White House Still Battles Questions On North Korea


By Dolores M. Bernal, NEWS JUNKIE POST

“The North Koreans continue to make statements, bellicose statements, threatening different actions,” said White House Press Secretary Robert Gibbs at this morning’s press briefing when he was asked by a reporter how worried people in Hawaii should be at the possibility of North Korea launching a missile in near the island.

“I’m not sure that we’re a whole lot different than we were in the past few days or past few weeks,” Gibbs said referring to questions about any new threats or developments that the North Koreans could have made.

Many Hawaiians, however, doubt that North Korea would actually launch a missile. An article on the Wall Street Journal read today stated that, “…they [Hawaiians] think the country lacks the technological know-how to send a missile across half the Pacific Ocean, given previous missile-test failures. North Korean long-range missiles have failed three tests in the past 11 years.”

The government has been keeping a close eye at the potential missile attack expected sometime around the 4th of July. The White House continues to assure Americans that the Defense Department is doing what’s necessary to protect the region. “…The government is taking every precaution necessary to deal with threats throughout the world or threats that might be coming from the North Koreans. That’s — obviously the President’s first task is to keep the American people safe, and I can assure you that steps have been and are being taken to make sure that’s the case.”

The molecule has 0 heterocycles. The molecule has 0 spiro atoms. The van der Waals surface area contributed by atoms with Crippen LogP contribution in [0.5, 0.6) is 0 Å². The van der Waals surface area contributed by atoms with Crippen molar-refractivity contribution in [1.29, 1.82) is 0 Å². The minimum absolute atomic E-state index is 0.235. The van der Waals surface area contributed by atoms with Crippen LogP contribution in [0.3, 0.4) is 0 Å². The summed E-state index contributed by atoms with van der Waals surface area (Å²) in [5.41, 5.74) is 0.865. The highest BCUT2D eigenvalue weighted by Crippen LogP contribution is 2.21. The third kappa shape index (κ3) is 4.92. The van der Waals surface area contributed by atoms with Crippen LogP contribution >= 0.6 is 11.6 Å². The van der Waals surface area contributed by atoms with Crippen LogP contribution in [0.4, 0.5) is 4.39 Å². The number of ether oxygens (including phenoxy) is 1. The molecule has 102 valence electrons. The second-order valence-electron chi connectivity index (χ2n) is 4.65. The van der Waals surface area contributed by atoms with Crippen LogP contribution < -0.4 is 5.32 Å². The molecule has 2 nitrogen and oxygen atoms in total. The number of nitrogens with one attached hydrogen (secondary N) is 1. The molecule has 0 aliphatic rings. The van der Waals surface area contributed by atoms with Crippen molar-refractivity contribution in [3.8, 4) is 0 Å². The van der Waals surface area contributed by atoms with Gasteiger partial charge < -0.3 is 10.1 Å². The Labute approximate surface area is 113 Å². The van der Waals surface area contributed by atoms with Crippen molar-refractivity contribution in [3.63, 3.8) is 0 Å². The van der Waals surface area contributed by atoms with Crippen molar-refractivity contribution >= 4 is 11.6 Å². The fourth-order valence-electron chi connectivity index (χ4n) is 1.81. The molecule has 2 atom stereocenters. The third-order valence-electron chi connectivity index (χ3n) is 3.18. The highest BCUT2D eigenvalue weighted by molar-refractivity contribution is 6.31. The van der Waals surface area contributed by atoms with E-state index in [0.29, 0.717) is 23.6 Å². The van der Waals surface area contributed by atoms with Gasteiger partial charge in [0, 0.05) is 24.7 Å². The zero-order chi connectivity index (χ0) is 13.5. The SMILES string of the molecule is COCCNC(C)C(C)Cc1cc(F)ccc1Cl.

The Terrorist List

Earlier this month US Senator Jim DeMint (R-North Carolina) along with seven other Republicans wrote a letter to Secretary of State Hillary Clinton asking her to place North Korea again in the list of countries that sponsor terrorism. In his letter, DeMint cited several recent instances where North Korea acted in a hostile, threatening manner including the missile test launch it conducted in February and the detonation of an atomic bomb in May. But the amendment that would have been included in the Tobacco Control Act that Obama signed today was never included.

The State Department has, however, expressed that they’re considering adding North Korea back on the list. Clinton made this clear during a TV interview in Egypt, earlier this month. “Obviously we would want to see recent evidence of their support for international terrorism,” she said. She added that there is a process to taking such an action.